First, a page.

“I recently heard a successful business leader state that he was no different from Steve Jobs, and therefore Jobs was of no interest to him,” Eric Zelermyer writes for Medium. “It was a tossed-off, casual comment, but it bothered me, and I’ve spent a fair amount of time since pondering why.”
“Relentless devotion to minute improvements in product design is what engendered, over time, the emotional attachment of many millions of so-called ‘Apple fanboys,'” Zelermyer writes. “Apple under Steve Jobs consistently placed the improvement of their products over easy temptations of short-term profit. Why, even when Apple was nearly out of business, did Macs not become filled with sponsored crapware that undoubtedly would have brought in a huge boost to revenue? Jobs would rather have seen his products die than compromise on the experience of using them.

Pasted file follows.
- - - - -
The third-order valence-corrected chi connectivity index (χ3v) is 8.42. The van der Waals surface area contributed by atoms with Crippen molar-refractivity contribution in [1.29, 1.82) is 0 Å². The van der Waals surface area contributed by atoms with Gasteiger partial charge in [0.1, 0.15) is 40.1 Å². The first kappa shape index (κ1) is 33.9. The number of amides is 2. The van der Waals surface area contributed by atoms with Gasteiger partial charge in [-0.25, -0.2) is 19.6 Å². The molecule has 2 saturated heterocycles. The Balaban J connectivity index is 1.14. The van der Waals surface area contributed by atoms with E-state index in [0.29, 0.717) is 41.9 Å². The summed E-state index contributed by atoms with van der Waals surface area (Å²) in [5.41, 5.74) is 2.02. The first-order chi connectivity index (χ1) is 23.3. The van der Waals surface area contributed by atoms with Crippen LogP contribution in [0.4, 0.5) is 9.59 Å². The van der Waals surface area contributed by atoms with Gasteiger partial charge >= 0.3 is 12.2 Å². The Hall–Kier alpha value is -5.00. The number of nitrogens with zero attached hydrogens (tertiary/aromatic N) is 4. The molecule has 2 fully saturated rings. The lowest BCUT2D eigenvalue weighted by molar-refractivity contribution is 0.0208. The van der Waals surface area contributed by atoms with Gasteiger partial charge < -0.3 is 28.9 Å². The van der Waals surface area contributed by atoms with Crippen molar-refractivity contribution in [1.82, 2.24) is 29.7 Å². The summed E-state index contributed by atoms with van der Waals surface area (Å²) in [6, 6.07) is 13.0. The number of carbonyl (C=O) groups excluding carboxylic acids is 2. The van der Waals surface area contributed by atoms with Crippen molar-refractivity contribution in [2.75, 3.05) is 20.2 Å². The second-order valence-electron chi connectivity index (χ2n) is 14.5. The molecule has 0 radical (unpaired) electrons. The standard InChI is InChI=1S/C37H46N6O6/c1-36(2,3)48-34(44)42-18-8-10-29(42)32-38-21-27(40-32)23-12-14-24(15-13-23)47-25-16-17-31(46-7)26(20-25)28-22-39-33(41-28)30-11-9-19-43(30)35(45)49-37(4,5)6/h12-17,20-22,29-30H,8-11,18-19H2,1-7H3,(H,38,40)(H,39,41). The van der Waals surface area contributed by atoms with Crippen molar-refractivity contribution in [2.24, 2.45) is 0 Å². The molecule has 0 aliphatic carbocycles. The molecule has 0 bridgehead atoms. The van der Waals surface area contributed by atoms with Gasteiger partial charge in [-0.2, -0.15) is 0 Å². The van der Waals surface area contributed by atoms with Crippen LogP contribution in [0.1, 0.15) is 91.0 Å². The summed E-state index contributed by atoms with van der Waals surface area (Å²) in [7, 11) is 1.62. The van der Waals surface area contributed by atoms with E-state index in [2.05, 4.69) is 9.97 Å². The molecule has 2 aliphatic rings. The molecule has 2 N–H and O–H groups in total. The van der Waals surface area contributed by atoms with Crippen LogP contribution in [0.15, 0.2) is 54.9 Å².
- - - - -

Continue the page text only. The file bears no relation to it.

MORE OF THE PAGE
“It is hard to imagine any of today’s business leaders possessing the ability or desire to craft the details of their products to this level,” Zelermyer writes. “For many of us who are professionally engaged in creative pursuits, we see our skills almost in opposition to what is required to succeed in business. Self-promotion, financial meticulousness, managerial acumen, and competitiveness are traits that many of us wish we possessed but feel entirely foreign. For one person to have all those traits at a rarefied level and also possess brilliant creativity, design judgement on par with the world’s best, and a tireless devotion to enforcing his aesthetic standards is nearly unique.”
“It’s a cosmic accident, an extremely rare mutation,” Zelermyer writes. “So to those who think they possess equivalent greatness, I can only say: you’re not that lucky.”
Read more in the full article here.
MacDailyNews Take: Steve Jobs was a jack of all trades and a master of many.
[Thanks to MacDailyNews Reader “Mark” for the heads up.]